A name synonymous with no-till and cover crops in Indiana is Barry Fisher. Formerly district conservationist in Putnam County years ago, he started the Conservation Tillage Initiative, which morphed into the Conservation Cropping Systems Initiative.
Combined, these programs and the efforts of hundreds of Indiana farmers has made Indiana one of the 'go to' states as a model for using cover crops and no-till in combination to improve soil health.
The Natural Resources Conservation service within USDA elected to start a Soil Health Division this year to spread what's happening in Indiana and a few other places, especially North Dakota and North Carolina, across the country.
Most recently Fisher was a state agronomist and precision farming specialist with NRCS, based in Indianapolis. He has visited countless field days, donned coveralls, grabbed no-till coulters and many more things, and in a hands-on way, showed farmers what he has seen work and not work when it comes to no-till and cover crops.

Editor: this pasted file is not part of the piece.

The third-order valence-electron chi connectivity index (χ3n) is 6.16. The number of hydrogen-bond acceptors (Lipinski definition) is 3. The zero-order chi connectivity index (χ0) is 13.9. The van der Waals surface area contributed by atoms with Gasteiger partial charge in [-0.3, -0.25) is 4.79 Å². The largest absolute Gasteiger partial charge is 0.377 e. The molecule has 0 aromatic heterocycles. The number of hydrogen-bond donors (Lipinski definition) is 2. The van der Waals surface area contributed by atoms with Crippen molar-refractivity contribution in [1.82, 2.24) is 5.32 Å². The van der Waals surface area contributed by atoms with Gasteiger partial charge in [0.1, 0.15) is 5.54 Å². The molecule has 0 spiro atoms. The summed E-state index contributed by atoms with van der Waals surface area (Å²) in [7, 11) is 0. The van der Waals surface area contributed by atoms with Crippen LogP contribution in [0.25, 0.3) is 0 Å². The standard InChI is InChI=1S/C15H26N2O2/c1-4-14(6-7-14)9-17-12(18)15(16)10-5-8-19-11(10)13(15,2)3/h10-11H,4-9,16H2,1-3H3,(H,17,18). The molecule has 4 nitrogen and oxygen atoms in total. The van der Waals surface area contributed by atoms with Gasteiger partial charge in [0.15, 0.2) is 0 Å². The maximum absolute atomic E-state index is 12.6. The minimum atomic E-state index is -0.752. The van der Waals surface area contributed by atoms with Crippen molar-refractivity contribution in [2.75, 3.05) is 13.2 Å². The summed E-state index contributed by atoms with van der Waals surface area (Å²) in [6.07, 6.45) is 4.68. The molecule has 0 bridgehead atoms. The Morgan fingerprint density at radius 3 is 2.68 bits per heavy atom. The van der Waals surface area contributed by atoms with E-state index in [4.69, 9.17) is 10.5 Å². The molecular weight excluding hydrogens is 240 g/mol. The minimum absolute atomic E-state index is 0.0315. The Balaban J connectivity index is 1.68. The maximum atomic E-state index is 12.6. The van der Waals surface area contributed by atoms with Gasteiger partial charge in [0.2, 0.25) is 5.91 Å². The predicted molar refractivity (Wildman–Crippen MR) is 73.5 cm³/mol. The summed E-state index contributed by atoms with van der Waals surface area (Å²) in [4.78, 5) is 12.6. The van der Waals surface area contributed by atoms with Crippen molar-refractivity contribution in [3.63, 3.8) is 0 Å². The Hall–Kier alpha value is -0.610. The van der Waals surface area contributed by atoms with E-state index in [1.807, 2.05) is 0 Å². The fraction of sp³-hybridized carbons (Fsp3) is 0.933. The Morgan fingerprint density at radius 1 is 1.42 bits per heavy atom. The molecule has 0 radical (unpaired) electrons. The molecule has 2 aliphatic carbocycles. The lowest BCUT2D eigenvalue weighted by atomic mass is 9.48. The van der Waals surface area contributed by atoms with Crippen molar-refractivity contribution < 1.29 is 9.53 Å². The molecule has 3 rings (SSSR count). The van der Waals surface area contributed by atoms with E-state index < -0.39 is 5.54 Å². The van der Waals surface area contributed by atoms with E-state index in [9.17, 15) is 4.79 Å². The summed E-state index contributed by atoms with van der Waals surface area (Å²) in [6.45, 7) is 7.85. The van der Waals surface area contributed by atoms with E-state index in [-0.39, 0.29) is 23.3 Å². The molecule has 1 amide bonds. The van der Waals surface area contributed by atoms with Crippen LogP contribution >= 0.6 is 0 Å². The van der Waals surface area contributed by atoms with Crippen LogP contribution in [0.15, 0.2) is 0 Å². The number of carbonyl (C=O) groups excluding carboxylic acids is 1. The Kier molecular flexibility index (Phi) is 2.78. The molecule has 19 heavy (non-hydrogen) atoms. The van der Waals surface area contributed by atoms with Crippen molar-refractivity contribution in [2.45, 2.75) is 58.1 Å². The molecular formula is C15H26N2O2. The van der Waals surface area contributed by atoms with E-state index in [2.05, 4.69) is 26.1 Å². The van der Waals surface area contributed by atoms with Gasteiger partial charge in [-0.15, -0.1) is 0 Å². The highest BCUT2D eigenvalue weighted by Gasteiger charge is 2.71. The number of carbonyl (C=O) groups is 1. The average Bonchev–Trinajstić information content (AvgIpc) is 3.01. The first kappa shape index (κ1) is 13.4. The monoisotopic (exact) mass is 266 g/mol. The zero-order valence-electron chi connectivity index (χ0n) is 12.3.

He will still work in Indiana as regional manager of the Soil Health Division for NRCS. "I will be responsible for helping spread the word in Indiana and Illinois," Fisher explains. "I will also have three other managers reporting to me."
Those managers will cover other states in the Midwest. Since all regional managers haven't been hired yet, the Soil Health Division is still in its infancy and its exact objectives aren't clear. However, Fisher says he took the position believing he could help spread what is happening and has happened in Indiana to other parts of the Midwest.
The Soil Health Division is staffed at the top with heavily science-based people. Yet Fisher is hoping for enough leeway to get down to the farm level and help farmers learn about and implement what works best on their farms.
Fisher will be helping Mike Plumer from central Illinois talk about cover crops in the cover crops area at the Farm Progress Show all three days next week. Be sure to stop by and congratulate Barry on his next challenge.
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